The Deepest Cut

The Deepest Cut

Providers say a proposed reduction in the Health Department’s indigent care program will hurt their efforts to serve the poorest residents of Knox County.

by jesse fox mayshark • may 13, 2019

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Cherokee health systems' headquarters on western avenue.

Healthcare providers that serve some of the poorest residents of Knox County under the county Health Department’s indigent care program say that a proposed 30 percent cut in the program will sting.

The county budget is up $34.1 million, but a longstanding healthcare program is targeted for a 30 percent cut.

“We will do our best to squeeze the dollars we’re given,” said Dennis Freeman, CEO of Cherokee Health Systems, which is reimbursed for primary care to uninsured low-income adults through the program. “But there’s no way that it won’t hurt services to the poorest among us.”

Knox County Mayor Glenn Jacobs’ proposed budget for 2019-20 maintains or increases current funding levels for most county programs. The budget as a whole is up $34.1 million, about 4.1 percent, from this year.

But there are a few notable cuts. Innovation Valley, the regional economic development partnership overseen by the Knoxville Chamber, had its allocation cut in half, from $400,000 to $200,000. (Part of that was offset by a new $50,000 proposed grant to the Farragut West Knox Chamber, which is not part of Innovation Valley.)

The largest cut, in total dollars, is to the Health Department’s indigent care program. The program serves a maximum of 1,100 patients with very low incomes -- less than $500 a month for a single person -- and reimburses Cherokee Health and area hospitals for a portion of the care they provide to that population.

In the current year’s budget, the program is funded at $4,316,500. The Health Department requested a $200,000 increase for next year, but instead Jacobs is proposing a 30 percent cut. His budget includes $2,995,000 for the program, a reduction of $1.32 million.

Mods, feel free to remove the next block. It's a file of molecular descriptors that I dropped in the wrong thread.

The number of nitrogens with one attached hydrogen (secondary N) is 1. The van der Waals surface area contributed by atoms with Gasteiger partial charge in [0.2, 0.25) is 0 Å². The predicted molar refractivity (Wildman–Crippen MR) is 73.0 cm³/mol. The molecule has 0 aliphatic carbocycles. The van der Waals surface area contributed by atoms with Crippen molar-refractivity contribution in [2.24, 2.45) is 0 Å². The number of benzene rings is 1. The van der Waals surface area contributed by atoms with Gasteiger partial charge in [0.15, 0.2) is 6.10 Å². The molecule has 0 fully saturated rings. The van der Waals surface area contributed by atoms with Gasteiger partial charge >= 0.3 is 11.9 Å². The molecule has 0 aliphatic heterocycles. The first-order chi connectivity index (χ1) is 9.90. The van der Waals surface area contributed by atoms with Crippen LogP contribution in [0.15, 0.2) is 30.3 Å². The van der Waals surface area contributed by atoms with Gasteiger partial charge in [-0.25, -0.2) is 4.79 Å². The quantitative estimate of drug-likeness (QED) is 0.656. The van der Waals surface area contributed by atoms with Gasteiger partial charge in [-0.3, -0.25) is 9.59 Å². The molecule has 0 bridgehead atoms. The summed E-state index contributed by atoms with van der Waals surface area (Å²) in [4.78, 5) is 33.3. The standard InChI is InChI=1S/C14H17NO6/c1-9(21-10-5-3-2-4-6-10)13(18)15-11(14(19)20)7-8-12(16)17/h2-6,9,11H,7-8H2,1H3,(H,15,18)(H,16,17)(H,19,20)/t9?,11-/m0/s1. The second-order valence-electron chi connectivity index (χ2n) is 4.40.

In an emailed statement, Jacobs said he didn’t think it was fair to provide healthcare funding for a small number of people when many working families don’t have access to healthcare either. “We have so many who have a hard time providing themselves and their families with healthcare and because they pay their taxes, they are carrying the burden,” he said.

Jacobs added, “As I’ve said all along, I don’t believe this is government’s responsibility to manage programs like this. It’s not a government issue, it’s a community issue. I think this needs to be addressed by the community as a whole and not just Knox County government.”

Besides Cherokee Health, all area hospitals participate in the indigent care program and receive partial quarterly reimbursements for the care they provide to those with no means of payment.


"As I’ve said all along, I don’t believe this is government’s responsibility to manage programs like this. It’s not a government issue, it’s a community issue." – Knox County Mayor Glenn Jacobs

Tennova Healthcare, which operates hospitals in Powell and West Knox County, cautioned against the cuts. In a statement, the company said, “Reimbursement through the Indigent Care program does not fully cover our cost to provide care, and further cuts to the program could impede our ability to serve our patients. We urge careful consideration of the Indigent Care program to ensure all members of our community have access to the healthcare services they need.”

A spokesperson for Covenant Health, which operates Fort Sanders and Parkwest hospitals, echoed those concerns in a statement: “We understand and are sensitive to the budget challenges Knox County faces, but we are concerned about the proposed 30 percent budget cut for indigent medical care. As the Knoxville area’s largest health system and employer, Covenant Health also faces financial and operational challenges related to growing levels of unreimbursed care. For example, in 2018 alone Covenant Health provided more than $66 million in charity care.

“We are always concerned when there is a proposal to decrease crucial public funds that help cover the cost of medical services for our neighbors in need. If the county’s proposed budget cut for indigent medical care is approved, as a not-for-profit health system Covenant Health would have to carefully consider the cost of additional charity care in light of our responsibility to use our financial resources wisely in delivering care to all the communities we serve.”

Complex History

According to Health Department Director Martha Buchanan, the county’s indigent care program dates back more than two decades. Originally, the University of Tennessee Medical Center provided primary care and pharmacy services to very low-income patients, with the county providing reimbursement.